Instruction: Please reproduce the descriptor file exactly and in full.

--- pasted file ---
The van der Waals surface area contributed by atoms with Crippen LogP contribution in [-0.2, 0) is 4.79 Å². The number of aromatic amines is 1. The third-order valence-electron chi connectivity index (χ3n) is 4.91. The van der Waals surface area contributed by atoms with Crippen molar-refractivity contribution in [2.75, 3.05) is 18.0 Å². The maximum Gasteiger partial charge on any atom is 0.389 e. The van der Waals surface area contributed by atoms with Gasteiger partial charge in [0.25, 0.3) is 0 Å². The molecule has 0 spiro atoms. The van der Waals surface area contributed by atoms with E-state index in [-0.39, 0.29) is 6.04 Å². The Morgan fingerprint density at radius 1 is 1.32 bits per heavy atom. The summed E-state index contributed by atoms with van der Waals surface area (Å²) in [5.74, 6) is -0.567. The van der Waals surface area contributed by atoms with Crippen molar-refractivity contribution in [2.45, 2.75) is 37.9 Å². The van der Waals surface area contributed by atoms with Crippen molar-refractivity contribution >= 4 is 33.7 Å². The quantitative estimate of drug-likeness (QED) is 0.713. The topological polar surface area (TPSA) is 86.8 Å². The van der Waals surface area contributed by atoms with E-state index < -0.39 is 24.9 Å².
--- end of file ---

The van der Waals surface area contributed by atoms with Crippen LogP contribution in [-0.2, 0) is 4.79 Å². The number of aromatic amines is 1. The third-order valence-electron chi connectivity index (χ3n) is 4.91. The van der Waals surface area contributed by atoms with Crippen molar-refractivity contribution in [2.75, 3.05) is 18.0 Å². The maximum Gasteiger partial charge on any atom is 0.389 e. The van der Waals surface area contributed by atoms with Gasteiger partial charge in [0.25, 0.3) is 0 Å². The molecule has 0 spiro atoms. The van der Waals surface area contributed by atoms with E-state index in [-0.39, 0.29) is 6.04 Å². The Morgan fingerprint density at radius 1 is 1.32 bits per heavy atom. The summed E-state index contributed by atoms with van der Waals surface area (Å²) in [5.74, 6) is -0.567. The van der Waals surface area contributed by atoms with Crippen molar-refractivity contribution in [2.45, 2.75) is 37.9 Å². The van der Waals surface area contributed by atoms with Crippen molar-refractivity contribution >= 4 is 33.7 Å². The quantitative estimate of drug-likeness (QED) is 0.713. The topological polar surface area (TPSA) is 86.8 Å². The van der Waals surface area contributed by atoms with E-state index < -0.39 is 24.9 Å².